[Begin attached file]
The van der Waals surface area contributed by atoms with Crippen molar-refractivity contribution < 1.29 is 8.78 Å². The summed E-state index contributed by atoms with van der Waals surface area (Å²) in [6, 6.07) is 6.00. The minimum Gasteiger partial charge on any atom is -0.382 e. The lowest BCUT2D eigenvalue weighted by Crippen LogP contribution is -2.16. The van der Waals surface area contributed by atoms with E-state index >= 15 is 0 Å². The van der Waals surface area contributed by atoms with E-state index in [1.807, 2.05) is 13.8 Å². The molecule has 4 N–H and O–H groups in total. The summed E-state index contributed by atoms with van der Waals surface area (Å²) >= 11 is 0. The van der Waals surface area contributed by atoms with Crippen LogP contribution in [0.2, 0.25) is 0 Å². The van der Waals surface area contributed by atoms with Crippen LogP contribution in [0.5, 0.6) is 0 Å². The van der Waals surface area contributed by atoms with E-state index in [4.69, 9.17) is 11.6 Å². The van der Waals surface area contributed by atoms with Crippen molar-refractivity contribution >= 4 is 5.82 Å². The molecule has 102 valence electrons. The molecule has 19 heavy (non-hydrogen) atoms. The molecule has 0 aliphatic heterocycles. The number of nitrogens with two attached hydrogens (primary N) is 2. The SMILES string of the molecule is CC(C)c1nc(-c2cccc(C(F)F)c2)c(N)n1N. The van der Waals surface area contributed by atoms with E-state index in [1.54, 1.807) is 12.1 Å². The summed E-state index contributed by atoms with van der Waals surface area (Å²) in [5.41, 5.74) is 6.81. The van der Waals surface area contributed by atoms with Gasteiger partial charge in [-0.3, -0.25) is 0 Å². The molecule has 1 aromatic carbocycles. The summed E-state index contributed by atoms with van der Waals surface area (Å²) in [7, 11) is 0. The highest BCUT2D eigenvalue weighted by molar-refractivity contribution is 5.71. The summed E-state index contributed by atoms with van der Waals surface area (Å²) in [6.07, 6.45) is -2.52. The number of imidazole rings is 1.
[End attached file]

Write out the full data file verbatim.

The van der Waals surface area contributed by atoms with Crippen molar-refractivity contribution < 1.29 is 8.78 Å². The summed E-state index contributed by atoms with van der Waals surface area (Å²) in [6, 6.07) is 6.00. The minimum Gasteiger partial charge on any atom is -0.382 e. The lowest BCUT2D eigenvalue weighted by Crippen LogP contribution is -2.16. The van der Waals surface area contributed by atoms with E-state index >= 15 is 0 Å². The van der Waals surface area contributed by atoms with E-state index in [1.807, 2.05) is 13.8 Å². The molecule has 4 N–H and O–H groups in total. The summed E-state index contributed by atoms with van der Waals surface area (Å²) >= 11 is 0. The van der Waals surface area contributed by atoms with Crippen LogP contribution in [0.2, 0.25) is 0 Å². The van der Waals surface area contributed by atoms with Crippen LogP contribution in [0.5, 0.6) is 0 Å². The van der Waals surface area contributed by atoms with E-state index in [4.69, 9.17) is 11.6 Å². The van der Waals surface area contributed by atoms with Crippen molar-refractivity contribution >= 4 is 5.82 Å². The molecule has 102 valence electrons. The molecule has 19 heavy (non-hydrogen) atoms. The molecule has 0 aliphatic heterocycles. The number of nitrogens with two attached hydrogens (primary N) is 2. The SMILES string of the molecule is CC(C)c1nc(-c2cccc(C(F)F)c2)c(N)n1N. The van der Waals surface area contributed by atoms with E-state index in [1.54, 1.807) is 12.1 Å². The summed E-state index contributed by atoms with van der Waals surface area (Å²) in [5.41, 5.74) is 6.81. The van der Waals surface area contributed by atoms with Gasteiger partial charge in [-0.3, -0.25) is 0 Å². The molecule has 1 aromatic carbocycles. The summed E-state index contributed by atoms with van der Waals surface area (Å²) in [7, 11) is 0. The highest BCUT2D eigenvalue weighted by molar-refractivity contribution is 5.71. The summed E-state index contributed by atoms with van der Waals surface area (Å²) in [6.07, 6.45) is -2.52. The number of imidazole rings is 1.